The Domino Effect is a feature length documentary film that explores the origins and impacts of gentrification and luxury redevelopment in Williamsburg and Greenpoint, Brooklyn under the Bloomberg administration. The film follows the rezoning of the Domino Sugar Factory on the East River waterfront and delves deep into the politics and economics of urban development on the frontier of Brooklyn’s gentrification. Told through the voices of longtime residents, the film conveys the personal impact of gentrification while shedding light on the struggles faced by communities across the nation. This film could not have been made without the collaboration of many community residents, organizations and advocates. Above the filmmakers are joined with a few of the subjects from the film.
"An excellent film that shows us how, in the most insidious ways, large real estate development projects can charade as good urban planning"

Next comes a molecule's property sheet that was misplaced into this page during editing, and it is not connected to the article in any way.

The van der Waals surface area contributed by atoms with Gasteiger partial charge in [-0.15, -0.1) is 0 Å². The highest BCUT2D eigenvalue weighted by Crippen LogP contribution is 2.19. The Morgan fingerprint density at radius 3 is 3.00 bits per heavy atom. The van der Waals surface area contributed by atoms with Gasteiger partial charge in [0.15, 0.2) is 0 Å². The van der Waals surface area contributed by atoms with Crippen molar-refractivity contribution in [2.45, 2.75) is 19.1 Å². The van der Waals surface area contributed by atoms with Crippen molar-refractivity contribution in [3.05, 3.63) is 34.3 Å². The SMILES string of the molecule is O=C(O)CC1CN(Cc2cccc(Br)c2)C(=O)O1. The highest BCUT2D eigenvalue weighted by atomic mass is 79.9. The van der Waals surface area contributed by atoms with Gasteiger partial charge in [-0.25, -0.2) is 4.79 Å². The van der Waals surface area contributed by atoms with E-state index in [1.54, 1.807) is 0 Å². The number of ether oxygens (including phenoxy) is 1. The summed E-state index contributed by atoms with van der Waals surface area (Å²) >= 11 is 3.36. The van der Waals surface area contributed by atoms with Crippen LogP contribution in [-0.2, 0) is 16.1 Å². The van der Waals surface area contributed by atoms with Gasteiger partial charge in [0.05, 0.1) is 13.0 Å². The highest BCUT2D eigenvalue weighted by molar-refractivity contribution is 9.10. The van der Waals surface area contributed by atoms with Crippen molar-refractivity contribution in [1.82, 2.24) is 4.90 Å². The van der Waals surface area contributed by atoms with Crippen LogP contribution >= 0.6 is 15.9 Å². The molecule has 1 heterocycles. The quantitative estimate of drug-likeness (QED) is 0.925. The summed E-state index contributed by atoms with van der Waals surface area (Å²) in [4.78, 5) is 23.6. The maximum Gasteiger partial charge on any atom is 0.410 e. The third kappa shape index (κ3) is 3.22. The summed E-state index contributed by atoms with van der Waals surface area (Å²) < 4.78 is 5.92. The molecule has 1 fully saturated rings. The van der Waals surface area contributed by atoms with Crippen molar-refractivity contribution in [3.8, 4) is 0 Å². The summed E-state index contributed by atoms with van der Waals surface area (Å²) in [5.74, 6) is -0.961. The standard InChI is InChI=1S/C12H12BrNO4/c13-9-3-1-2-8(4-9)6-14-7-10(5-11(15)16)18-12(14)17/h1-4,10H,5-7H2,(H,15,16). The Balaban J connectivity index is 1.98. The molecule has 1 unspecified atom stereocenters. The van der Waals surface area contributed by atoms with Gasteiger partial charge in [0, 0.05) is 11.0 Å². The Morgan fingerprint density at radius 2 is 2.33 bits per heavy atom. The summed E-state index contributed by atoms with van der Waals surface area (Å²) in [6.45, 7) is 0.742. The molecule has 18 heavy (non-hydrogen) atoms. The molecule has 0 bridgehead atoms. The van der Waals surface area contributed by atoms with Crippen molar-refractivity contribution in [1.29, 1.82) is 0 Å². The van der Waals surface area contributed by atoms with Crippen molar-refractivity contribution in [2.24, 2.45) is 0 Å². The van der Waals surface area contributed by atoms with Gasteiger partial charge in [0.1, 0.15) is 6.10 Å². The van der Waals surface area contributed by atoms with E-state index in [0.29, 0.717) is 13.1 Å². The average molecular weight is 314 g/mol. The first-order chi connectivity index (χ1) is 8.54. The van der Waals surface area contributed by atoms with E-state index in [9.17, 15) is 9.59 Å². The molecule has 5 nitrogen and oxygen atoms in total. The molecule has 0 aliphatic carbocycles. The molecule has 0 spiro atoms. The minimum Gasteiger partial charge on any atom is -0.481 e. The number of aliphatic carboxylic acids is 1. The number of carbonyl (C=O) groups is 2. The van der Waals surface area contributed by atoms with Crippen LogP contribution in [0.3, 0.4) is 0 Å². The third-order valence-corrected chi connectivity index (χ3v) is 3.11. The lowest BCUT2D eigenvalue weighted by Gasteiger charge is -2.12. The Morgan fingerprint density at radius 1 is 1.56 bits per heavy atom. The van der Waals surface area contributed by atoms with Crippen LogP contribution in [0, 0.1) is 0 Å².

"This documentary is a must see for anyone who wants to see for themselves the reality behind the current administrations notion of urban planning, its use and abuse of inclusionary zoning, its subservience to the real estate industry and the city's intentions for the future of low-income or ethnic communities across the five boroughs"
"The Domino Effect traces the painful fractures when a low-key former working class community is torn apart by pressures for high-rise real estate development. The filmmakers follow the development process from abandonment of a choice industrial site on the waterfront to conflicts over residential zoning, jobs, and "affordable housing". They show the dark side of growth that makes it so difficult for low-income communities to protect their right to stay in their neighborhoods - a distressing but also an empowering vision for students of cities and society."
"This is an expertly filmed story that reveals how big real estate used false promises of "affordable housing" and helped kill industrial jobs in a dynamic Brooklyn Community, all in the pursuit of profit."